Dear Members and Friends, Our congregation is going through a period of change and in order to accommodate that change your Finance Committee, Pledge Campaign Chair, and Board of Trustees have begun planning for the 2011-2012 fiscal year. For many reasons we have struggled financially over the last several years and had to make some difficult and painful decisions during this fiscal year to avoid serious problems. Our planning now for the future will include a balanced approach that puts us back on a good financial path as well as allowing for the accomplishment of our mission and many goals. You will be kept fully informed as we proceed with the planning and ultimately the establishment of a budget for the next fiscal year. The UUCL has been and will remain a haven for those of us who otherwise would not have a community like ours. We can all join together to insure its future and accomplish its mission. With faith in the future, ~ Dan Tweel Treasurer/VP Finance

Cowardice asks the question, "Is it safe?" Expediency asks the question, "Is it politic?" And Vanity comes along and asks the question, "Is it popular?" But Conscience asks the question "Is it right?" -Martin Luther King, Jr.

The Lowcountry Beacon, January 2011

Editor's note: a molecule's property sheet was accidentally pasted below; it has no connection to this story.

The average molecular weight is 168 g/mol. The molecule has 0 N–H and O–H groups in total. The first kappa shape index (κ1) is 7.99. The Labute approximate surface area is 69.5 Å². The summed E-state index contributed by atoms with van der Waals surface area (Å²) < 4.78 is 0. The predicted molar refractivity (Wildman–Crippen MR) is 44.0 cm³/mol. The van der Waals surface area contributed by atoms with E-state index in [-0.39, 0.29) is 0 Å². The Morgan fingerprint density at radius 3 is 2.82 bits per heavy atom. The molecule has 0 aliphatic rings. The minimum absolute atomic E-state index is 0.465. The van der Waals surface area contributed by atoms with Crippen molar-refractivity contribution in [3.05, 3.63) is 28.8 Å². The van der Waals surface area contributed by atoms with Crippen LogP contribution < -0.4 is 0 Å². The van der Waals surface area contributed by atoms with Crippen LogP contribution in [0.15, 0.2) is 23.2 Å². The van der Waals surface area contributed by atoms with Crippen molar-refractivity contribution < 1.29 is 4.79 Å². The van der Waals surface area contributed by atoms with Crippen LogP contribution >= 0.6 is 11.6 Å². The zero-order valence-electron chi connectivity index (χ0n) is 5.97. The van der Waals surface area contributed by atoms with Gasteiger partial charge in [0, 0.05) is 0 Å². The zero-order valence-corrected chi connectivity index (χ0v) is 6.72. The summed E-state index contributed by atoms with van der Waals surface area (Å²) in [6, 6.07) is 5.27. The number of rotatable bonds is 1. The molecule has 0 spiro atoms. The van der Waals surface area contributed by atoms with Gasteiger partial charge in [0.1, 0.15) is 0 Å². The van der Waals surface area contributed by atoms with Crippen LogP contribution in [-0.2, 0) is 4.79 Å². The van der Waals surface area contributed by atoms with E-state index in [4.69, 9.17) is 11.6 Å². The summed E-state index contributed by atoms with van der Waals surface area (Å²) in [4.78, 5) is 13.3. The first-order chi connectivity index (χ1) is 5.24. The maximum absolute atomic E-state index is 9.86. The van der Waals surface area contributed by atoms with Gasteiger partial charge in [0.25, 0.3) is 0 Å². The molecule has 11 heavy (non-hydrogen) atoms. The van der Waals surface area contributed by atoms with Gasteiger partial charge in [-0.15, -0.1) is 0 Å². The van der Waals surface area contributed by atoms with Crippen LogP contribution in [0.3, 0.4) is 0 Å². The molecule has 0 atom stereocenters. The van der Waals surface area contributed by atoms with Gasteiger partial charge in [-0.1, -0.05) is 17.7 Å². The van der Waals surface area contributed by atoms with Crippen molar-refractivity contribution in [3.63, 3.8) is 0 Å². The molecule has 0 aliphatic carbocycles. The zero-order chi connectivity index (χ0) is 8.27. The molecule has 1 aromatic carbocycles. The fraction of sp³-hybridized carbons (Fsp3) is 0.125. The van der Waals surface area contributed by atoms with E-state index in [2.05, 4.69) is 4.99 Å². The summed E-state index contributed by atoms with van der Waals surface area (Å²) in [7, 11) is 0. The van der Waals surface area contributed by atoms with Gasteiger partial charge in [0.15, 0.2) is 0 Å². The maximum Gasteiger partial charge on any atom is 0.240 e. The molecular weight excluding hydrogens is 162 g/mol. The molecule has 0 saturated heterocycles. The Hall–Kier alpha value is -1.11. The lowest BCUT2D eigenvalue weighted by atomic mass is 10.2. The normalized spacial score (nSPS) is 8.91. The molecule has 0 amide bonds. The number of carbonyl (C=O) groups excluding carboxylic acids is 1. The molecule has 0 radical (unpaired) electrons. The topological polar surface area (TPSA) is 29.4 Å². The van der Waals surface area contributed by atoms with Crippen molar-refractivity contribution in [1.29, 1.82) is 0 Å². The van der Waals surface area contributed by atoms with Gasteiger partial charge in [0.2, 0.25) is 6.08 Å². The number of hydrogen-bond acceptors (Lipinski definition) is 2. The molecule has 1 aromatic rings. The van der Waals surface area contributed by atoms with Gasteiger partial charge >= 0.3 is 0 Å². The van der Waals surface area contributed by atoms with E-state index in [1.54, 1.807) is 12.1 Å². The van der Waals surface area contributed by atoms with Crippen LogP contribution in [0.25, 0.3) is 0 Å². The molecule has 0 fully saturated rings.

Dear Members and Friends, Mark your calendars for Saturday, January 29th when the Winter Dinner and Auction will be held at UUCL from 6:00 to 9:30 PM. The FunRaising Committee is working hard to produce this event. Our goals are to promote opportunities for our members to get to know one another better, have fun, and support the Fellowship through a fund raising event. We are planning a catered buffet Italian dinner, both vegetarian and omnivore. The cost is $25 per person with children 12 and under free. Musical entertainment, wine, and a silent auction will highlight the evening. Please see any member of the FunRaising Committee for tickets. In order to accomplish our goals, we need the help of every member and friend. How can you help? First, we are asking you to share your talents and resources with us by offering something of value that you will donate to our auction. Your contribution may be a service, a skill, a gift certificate or an item to be enjoyed by others. Some suggested contributions include: baked goods, dinner prepared at your home or the bidder’s home, gift certificates from local businesses, babysitting or respite services, vacation packages, boat cruises on local waters, lessons showcasing your talents (cooking, computers, music, etc) or gardening services. Be creative in determining your donation! Donated items of cash value may be tax deductible. Donation forms are available in the foyer each Sunday, or you may contact Janice Alden at, Suellen Manning at, Rebecca Gordon-Schmidt at or any member of the committee for information or to have your items picked up. January 16th is the deadline for donations. Secondly, you may help by attending the event and bidding on the goods and services of your fellow Unitarians. Bring your friends and neighbors. Bring your children. Give a ticket to the event as a Holiday Present! We will have a list of auction items available in the foyer each Sunday prior to the January 29th event so you can think about the things that interest you. We hope to see you all Saturday evening, January 29th.